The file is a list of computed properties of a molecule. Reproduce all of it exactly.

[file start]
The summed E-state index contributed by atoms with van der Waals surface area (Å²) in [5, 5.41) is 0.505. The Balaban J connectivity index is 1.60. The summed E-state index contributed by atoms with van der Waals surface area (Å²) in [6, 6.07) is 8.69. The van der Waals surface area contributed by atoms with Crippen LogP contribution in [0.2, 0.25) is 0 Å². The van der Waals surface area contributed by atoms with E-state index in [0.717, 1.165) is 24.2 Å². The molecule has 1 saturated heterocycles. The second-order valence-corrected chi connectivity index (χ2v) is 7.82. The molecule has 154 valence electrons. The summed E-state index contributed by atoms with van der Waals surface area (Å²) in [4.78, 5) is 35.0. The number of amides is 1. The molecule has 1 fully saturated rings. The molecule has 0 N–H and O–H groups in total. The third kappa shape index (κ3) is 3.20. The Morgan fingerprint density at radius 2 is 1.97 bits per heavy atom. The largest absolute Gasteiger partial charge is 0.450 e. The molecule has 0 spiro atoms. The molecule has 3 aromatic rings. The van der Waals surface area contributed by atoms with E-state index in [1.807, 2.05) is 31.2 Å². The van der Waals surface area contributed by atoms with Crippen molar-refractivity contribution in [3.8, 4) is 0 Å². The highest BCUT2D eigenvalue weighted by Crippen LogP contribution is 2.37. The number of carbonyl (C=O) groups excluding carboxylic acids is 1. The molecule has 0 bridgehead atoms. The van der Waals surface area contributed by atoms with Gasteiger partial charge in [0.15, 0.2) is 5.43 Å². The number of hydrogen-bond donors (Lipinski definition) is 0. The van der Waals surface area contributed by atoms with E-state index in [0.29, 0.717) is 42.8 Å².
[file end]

The summed E-state index contributed by atoms with van der Waals surface area (Å²) in [5, 5.41) is 0.505. The Balaban J connectivity index is 1.60. The summed E-state index contributed by atoms with van der Waals surface area (Å²) in [6, 6.07) is 8.69. The van der Waals surface area contributed by atoms with Crippen LogP contribution in [0.2, 0.25) is 0 Å². The van der Waals surface area contributed by atoms with E-state index in [0.717, 1.165) is 24.2 Å². The molecule has 1 saturated heterocycles. The second-order valence-corrected chi connectivity index (χ2v) is 7.82. The molecule has 154 valence electrons. The summed E-state index contributed by atoms with van der Waals surface area (Å²) in [4.78, 5) is 35.0. The number of amides is 1. The molecule has 1 fully saturated rings. The molecule has 0 N–H and O–H groups in total. The third kappa shape index (κ3) is 3.20. The Morgan fingerprint density at radius 2 is 1.97 bits per heavy atom. The largest absolute Gasteiger partial charge is 0.450 e. The molecule has 0 spiro atoms. The molecule has 3 aromatic rings. The van der Waals surface area contributed by atoms with E-state index in [1.807, 2.05) is 31.2 Å². The van der Waals surface area contributed by atoms with Crippen molar-refractivity contribution in [3.8, 4) is 0 Å². The highest BCUT2D eigenvalue weighted by Crippen LogP contribution is 2.37. The number of carbonyl (C=O) groups excluding carboxylic acids is 1. The molecule has 0 bridgehead atoms. The van der Waals surface area contributed by atoms with Gasteiger partial charge in [0.15, 0.2) is 5.43 Å². The number of hydrogen-bond donors (Lipinski definition) is 0. The van der Waals surface area contributed by atoms with E-state index in [0.29, 0.717) is 42.8 Å².